In July 2010, The SF Examiner published a story about a “surly scoundrel” who defiantly stood in the driveway of a fire station, purposely blocking firefighters’ path as they were responding to a call. The crazed lowlife stuck out his middle finger at the firefighters and refused to budge until they threatened to get tough with him.Although the odd tale was comical on its own, we found a San Francisco police captain’s use of the term “surly scoundrel” the most amusing.
Greg Corrales, a 42-year veteran of the Police Department, also called that scoundrel a “remorseless reprobate” in his colorful community newsletter out of the Mission Police Station, which he penned for the better part of two years and that read like a 1940s hard-boiled crime novel.
While the newsletter covering police activity in the Mission district was a hit among journalists and locals, particularly English teachers, the Jan. 13 edition was Corrales’ last.
The pulp-writing cop and ex-Marine was recently reassigned as police captain at San Francisco International Airport, and he said he doesn’t plan to write a newsletter in his new post.
Like Raymond Chandler’s detective thriller “Farewell, My Lovely,” Corrales’ final newsletter did not disappoint.
In reporting about a prostitution bust at 20th and Valencia streets, Corrales wrote that three cops “arrested a soiled dove for loitering for the purpose of tawdry faux amour.”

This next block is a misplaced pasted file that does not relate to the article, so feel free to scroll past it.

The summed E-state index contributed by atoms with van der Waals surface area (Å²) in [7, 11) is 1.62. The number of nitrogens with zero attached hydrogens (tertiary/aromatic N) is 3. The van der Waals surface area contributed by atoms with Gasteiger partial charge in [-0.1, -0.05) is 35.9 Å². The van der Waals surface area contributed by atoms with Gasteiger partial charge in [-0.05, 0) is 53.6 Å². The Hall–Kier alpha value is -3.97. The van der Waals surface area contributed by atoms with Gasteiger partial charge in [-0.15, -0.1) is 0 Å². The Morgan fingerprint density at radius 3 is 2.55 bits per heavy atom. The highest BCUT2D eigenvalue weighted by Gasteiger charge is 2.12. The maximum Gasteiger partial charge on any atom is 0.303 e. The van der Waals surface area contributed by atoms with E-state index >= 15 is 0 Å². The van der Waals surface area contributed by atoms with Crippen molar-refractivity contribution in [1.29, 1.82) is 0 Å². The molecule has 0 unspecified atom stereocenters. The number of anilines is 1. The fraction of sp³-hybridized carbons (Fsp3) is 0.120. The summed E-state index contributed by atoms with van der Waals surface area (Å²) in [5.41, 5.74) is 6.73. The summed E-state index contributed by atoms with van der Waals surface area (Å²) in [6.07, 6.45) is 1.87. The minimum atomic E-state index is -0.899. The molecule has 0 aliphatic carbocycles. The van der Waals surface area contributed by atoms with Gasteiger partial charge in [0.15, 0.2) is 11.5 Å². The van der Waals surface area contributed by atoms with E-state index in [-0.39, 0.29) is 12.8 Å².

To describe a marijuana bust at County Jail, he wrote, “Officer Sands thwarted a sullen smuggler’s attempts to sneak a quantity of The Weed with Roots in Hell into the jail.”
He also penned a report about “a miscreant urinating on America.”
Corrales began writing the newsletter in 2009, during his second stint as Mission station captain. In putting out a newsletter, which is required of all station captains, Corrales said he mixed his love of being a cop with his passion for the hard-boiled style.
He collects books from the genre dating between the 1940s and mid-1960s.
Favorite authors include Cornell Woolrich, David Goodis and San Francisco’s own Dashiell Hammett, Corrales said.
“Pulp writers in those days got paid like a penny a word for producing stories,” Corrales said. “They used a lot of adjectives to up their payroll.”
Creative use of a thesaurus
In the March 26 newsletter, for example, there is a reference to a fugitive who was “a very glib and convincing prevaricator.” However, “pursuant to their diligent investigation” officers “discovered the craven convict’s real identity.”
And then there was the March 13th incident, when officers encountered “a shameless scoundrel who was in the act of urinating on America. The bumptious brute violently resisted arrest.”
Police Capt. Gregory Corrales, also indicted, was sued in 1985 for allegedly choking and clubbing a taxi driver who had committed a minor parking violation. The city settled the case for $45,000. According to court records, Corrales was named in three or four lawsuits in the early 1980s.